Wednesday, 15 August 2012
Who Is That Man? In Search of the Real Bob Dylan by David Dalton
The reader should also be aware of additional costs that come with reading this study because David Dalton takes each of Dylan’s albums in his hands, holds it up to the light, and turns it at different angles to look for clues about his subject’s state of mind.
It is not just the lyrics that are dissected, but the guitar chord changes, the linear notes, and even the pictures used on the album cover. If you don’t already have them in your collection there is a serious temptation to go out and buy them, or in the case of this reviewer rebuy them, to compare notes with the author (musical and written).
Mr. Dalton contends that each Dylan album brought with it not only a change in musical style but a change in persona—the protest singer of The Times They Are a Changin’, the Rimbaudian beat poet with electric guitar who released Highway 61 Revisited, the trippy hippy from Blonde on Blonde, the country singer from Nashville Skyline, the abandoned husband of Blood on Tracks, and the Saved born-again preacher, etc.
Then there are the films he made, Renaldo and Clara and Don’t Look Back, his novel Tarantula, and autobiography Chronicles Volume I.
It is not a new thesis and has already been explored in the film I’m Not There in which different actors, including Christian Bale, Heath Ledger, Richard Gere, and Cate Blanchett portrayed different phases of Dylan’s public persona.
Mr. Dalton writes: “From his more than 500 songs to his linear notes, interviews, Chronicles, and heavily allegorical movies, Dylan is the most prolific writer of musical autobiographies of all time. But these are essentially works of fiction, and behind them there is a man who writes compelling tales about his character in a series of self-portraits that he then peevishly paints over. That’s who we want to know about.”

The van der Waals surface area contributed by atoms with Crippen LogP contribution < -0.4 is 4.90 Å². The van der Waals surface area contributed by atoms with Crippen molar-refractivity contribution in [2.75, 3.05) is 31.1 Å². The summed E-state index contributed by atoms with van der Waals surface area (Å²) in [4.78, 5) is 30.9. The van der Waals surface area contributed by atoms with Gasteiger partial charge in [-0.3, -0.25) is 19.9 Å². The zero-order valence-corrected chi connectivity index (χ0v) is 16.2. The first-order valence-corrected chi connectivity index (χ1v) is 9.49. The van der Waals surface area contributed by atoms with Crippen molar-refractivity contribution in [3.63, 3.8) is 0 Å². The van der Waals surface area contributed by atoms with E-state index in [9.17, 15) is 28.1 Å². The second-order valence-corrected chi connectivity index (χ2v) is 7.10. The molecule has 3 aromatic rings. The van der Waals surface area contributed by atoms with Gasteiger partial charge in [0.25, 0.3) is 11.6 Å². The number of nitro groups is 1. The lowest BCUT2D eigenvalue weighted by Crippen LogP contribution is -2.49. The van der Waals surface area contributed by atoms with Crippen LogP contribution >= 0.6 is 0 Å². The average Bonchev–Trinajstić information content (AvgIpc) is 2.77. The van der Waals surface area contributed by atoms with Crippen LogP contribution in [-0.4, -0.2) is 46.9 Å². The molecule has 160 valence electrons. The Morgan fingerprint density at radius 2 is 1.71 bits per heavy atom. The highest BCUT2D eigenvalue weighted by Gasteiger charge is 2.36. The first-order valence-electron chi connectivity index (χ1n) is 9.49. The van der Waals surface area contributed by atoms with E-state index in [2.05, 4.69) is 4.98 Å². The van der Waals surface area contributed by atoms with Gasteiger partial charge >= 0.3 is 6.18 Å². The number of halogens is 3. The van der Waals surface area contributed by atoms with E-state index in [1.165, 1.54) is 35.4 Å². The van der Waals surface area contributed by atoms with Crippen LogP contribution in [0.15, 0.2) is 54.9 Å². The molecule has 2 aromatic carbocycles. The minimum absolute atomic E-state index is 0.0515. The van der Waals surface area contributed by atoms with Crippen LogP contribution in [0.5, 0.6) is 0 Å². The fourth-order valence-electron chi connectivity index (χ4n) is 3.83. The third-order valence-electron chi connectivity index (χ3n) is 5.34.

Mr. Dalton takes Dylan’s self-spun mythology by the throat in a bid to strangle out the truth.
When he arrived in New York in the early 60s Dylan claimed to have visited Woody Guthrie on his deathbed and been given his blessing to become his musical successor. Not true, insists Mr. Dalton saying that Guthrie would have been so ill at the time Dylan said he had visited him that he could hardly recognize his own family.
For years Dylan claimed that he was an orphan, even though his parents were alive and well and even attending his concerts.
The motorcycle crash that nearly claimed his life in 1966 was no more than a tumble that Dylan exaggerated, claims author Dalton, firstly to create a new level of mystique but also as an excuse to withdraw from public attention.
The main focus of Who Is That Man? is the iconic Dylan of the mid-1960s—the one who wrote “Mr. Tambourine Man,” “Like a Rolling Stone,” and “I Want You”—and who, according to Mr. Dalton, spent the following decades trying to flee.
The Dylan of the 1970s, the country singer and ex-Jewish born-again Christian also come under close scrutiny, but the 80s, 90s, and OOs are skipped over. Nonetheless, the portrait that emerges is no less interesting.
Mr. Dalton’s stated task of discovering the true nature of the man behind the multiple personas ultimately proves to be fruitless as he concludes Dylan himself could probably not untangle the fabrications, self-mythologizing, and urban legends that have grown around him from who he truly is.
That does not devalue this study. Who Is That Man? is a superb dissection of one of the most enigmatic figures in modern music. This review was written for and first published on New York Journal of Books